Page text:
|Publication number||US6068393 A|
|Application number||US 08/964,951|
|Publication date||May 30, 2000|
|Filing date||Nov 5, 1997|
|Priority date||Nov 5, 1997|
|Publication number||08964951, 964951, US 6068393 A, US 6068393A, US-A-6068393, US6068393 A, US6068393A|
|Inventors||Burleigh M. Hutchins, Tye B. Fowler, David R. Friswell, Paul A. Kearsley, Bruce A. Swanson, Eugene T. Tetreault, Jack Elands|
|Original Assignee||Zymark Corporation|
|Export Citation||BiBTeX, EndNote, RefMan|
|Patent Citations (5), Referenced by (51), Classifications (19), Legal Events (4)|
|External Links: USPTO, USPTO Assignment, Espacenet|
This invention relates generally to product processing systems and, more particularly, to a system for processing products in chemical laboratories and the like.
Automated laboratory systems are used widely to reduce the costs of performing multi-step chemical production and testing procedures. Many such systems employ a robotic device to move material, parts, tools or specialized devices through variable programmed motions for the performance of a variety of tasks. In a typical operation, a robot is one module of an operating system and would interact with several other modules, which may be called work stations, to achieve the processing of chemical samples. For example, pipette stations, liquid dispensing stations, diluting stations, washing stations and incubation stations are typical stations. Examples of robotic processing systems are disclosed in U.S. Pat. Nos. 4,510,684; 4,578,764; 4,586,151; 4,835,711; 5,355,439 and 5,363,885.
The user of a robotic processing system first arranges processing stations in any convenient pattern and then instructs a robot in given processing actions. Even though programming tasks, once understood by an operator, are not intellectually challenging, the task of setting up a system to operate efficiently is laborious. As the number of stations in a system increased, the number of variables to keep in mind to avoid collisions and otherwise avoid conflicts in instruction made the task laborious even for those skilled in computer programming. In addition, many traditional robotic systems such as those used for drug screening operations utilize a single robotic device with a number of work stations which perform operations requiring various time periods and may be repeated several times in a complete process. Consequently, the movement of product samples requires complex looping and scheduling for efficient operation which typically is attained by maximizing utilization time of the robotic device. Product throughput of such systems is limited therefore, by available robotic device time.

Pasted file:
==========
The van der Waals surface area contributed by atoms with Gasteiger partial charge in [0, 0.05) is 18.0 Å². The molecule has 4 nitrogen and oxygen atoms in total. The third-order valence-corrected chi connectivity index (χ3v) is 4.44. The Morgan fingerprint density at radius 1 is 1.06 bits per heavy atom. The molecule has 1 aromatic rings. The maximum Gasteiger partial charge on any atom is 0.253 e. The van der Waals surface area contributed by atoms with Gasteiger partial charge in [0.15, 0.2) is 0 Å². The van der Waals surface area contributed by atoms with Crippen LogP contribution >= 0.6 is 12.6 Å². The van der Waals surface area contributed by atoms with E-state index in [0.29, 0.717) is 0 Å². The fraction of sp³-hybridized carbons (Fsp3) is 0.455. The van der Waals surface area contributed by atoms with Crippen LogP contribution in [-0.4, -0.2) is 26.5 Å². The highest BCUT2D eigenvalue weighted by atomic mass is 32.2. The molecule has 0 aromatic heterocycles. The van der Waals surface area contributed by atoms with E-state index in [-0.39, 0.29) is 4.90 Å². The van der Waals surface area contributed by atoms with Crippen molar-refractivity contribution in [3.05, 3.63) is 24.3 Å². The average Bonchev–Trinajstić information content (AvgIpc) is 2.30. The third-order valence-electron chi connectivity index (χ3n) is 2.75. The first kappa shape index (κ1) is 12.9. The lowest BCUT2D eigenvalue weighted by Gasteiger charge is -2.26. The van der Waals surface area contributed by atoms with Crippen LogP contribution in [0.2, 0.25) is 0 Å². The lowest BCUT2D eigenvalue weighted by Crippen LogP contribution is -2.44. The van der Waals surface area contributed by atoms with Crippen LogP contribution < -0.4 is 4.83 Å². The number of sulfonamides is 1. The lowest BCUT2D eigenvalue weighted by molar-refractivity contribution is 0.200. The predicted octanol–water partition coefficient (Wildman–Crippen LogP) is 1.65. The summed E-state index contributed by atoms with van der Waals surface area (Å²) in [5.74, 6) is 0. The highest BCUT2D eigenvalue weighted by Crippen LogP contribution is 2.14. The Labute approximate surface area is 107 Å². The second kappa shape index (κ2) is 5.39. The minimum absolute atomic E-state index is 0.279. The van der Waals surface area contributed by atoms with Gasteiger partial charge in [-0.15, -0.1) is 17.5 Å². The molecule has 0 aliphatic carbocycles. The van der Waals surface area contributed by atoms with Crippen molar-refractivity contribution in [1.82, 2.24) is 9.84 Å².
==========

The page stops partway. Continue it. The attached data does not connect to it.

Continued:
The object of this invention is to provide a robotic system which significantly increases product throughput of chemical processes such as drug screening.
The invention is a robotic system for processing a plurality of products, the system including a plurality of units arranged to sequentially receive the products and each having a work station for effecting a specific operation on the products; and a robotic device associated with each unit and operable to sequentially obtain the products from a preceding unit, to transport the products to the work station of its associated unit and to transport the products from the associated work station to a position accessible to a robotic device of a succeeding unit. System throughput can be significantly increased by the provision of individual robotic transport devices.